The intimacy of the objects makes the war feel immediate and extremely personal — a teddy bear; a kid-sized life vest; a year’s worth of e-mails from the artist’s grandmother, who remains in Syria. And then there is “Receiving Blanket,” a plush blanket imprinted with an image of destruction from Syria, juxtaposing the safety and warmth that a blanket is supposed to offer with the result of violent warfare. Exhibition ends June 24.

Event: “A Performance in Honor of Mays,” a young Syrian refugee whom Imady interviewed shortly before her death (7 p.m. April 19).
Artist talk: 7 p.m. May 17.

Above: From Karen Sherman's exhibition. Image courtesy of the author.

ONGOING

Karen Sherman: “Minor Bodies”

Hair & Nails Gallery (2222 ½ E 35th St., Mpls)

Hours: Thu-Fri, 3-6 p.m.; Sat. & Sun. 1-6 p.m.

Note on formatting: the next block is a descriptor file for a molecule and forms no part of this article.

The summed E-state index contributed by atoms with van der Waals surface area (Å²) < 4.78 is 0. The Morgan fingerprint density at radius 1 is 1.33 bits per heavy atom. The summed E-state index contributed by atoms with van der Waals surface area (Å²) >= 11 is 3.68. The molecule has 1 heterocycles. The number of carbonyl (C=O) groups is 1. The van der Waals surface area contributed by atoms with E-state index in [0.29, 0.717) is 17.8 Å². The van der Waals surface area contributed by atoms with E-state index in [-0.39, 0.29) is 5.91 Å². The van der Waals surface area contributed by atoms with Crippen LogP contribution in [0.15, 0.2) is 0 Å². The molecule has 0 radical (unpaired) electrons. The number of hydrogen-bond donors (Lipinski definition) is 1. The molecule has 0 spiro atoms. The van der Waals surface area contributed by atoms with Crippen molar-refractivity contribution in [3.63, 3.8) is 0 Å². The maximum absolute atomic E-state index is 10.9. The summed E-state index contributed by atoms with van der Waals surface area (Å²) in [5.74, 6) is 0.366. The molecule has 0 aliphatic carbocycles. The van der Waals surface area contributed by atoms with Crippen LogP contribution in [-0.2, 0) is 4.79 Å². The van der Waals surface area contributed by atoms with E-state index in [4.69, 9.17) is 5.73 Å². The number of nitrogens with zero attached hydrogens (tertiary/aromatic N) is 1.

What do soft bunnies, a blood bank and horses have in common? They’re all a part of choreographer/artist Karen Sherman’s semi-autobiographical exhibition “Minor Bodies,” which also marks her first foray into a full-scale visual art project/installation. Her father ran a 24/7 blood bank, and her grandfather bred race horses. At the blood bank, rabbits were often times used as part of experiments (the gallerist assured me that they treated the bunnies well, however – they had to be healthy, of course). A variety of other jagged, at times violent-seeming wooden tools or objects are also on display – they are abstractions in and of themselves, but also referencing blood itself. There are many more “bloody” surprises in the basement. Exhibition ends March 31.  More info: https://hairandnailsart.com/current/